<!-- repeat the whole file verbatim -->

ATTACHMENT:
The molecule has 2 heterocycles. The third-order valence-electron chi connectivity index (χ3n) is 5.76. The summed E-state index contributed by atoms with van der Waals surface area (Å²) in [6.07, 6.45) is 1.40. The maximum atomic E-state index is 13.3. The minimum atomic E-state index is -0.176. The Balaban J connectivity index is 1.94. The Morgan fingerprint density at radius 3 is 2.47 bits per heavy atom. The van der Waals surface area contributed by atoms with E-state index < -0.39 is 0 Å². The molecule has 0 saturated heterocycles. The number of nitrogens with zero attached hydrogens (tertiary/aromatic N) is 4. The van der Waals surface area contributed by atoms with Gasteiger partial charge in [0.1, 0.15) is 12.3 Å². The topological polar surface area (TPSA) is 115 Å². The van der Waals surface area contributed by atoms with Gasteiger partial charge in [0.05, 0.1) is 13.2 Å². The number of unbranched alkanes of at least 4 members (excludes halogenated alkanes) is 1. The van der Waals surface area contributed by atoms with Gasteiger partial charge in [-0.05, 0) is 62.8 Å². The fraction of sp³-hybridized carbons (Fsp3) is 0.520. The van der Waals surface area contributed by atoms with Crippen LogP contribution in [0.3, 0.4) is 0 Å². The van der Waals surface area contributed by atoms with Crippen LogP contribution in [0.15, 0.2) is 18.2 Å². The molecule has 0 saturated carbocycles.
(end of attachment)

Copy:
The molecule has 2 heterocycles. The third-order valence-electron chi connectivity index (χ3n) is 5.76. The summed E-state index contributed by atoms with van der Waals surface area (Å²) in [6.07, 6.45) is 1.40. The maximum atomic E-state index is 13.3. The minimum atomic E-state index is -0.176. The Balaban J connectivity index is 1.94. The Morgan fingerprint density at radius 3 is 2.47 bits per heavy atom. The van der Waals surface area contributed by atoms with E-state index < -0.39 is 0 Å². The molecule has 0 saturated heterocycles. The number of nitrogens with zero attached hydrogens (tertiary/aromatic N) is 4. The van der Waals surface area contributed by atoms with Gasteiger partial charge in [0.1, 0.15) is 12.3 Å². The topological polar surface area (TPSA) is 115 Å². The van der Waals surface area contributed by atoms with Gasteiger partial charge in [0.05, 0.1) is 13.2 Å². The number of unbranched alkanes of at least 4 members (excludes halogenated alkanes) is 1. The van der Waals surface area contributed by atoms with Gasteiger partial charge in [-0.05, 0) is 62.8 Å². The fraction of sp³-hybridized carbons (Fsp3) is 0.520. The van der Waals surface area contributed by atoms with Crippen LogP contribution in [0.3, 0.4) is 0 Å². The van der Waals surface area contributed by atoms with Crippen LogP contribution in [0.15, 0.2) is 18.2 Å². The molecule has 0 saturated carbocycles.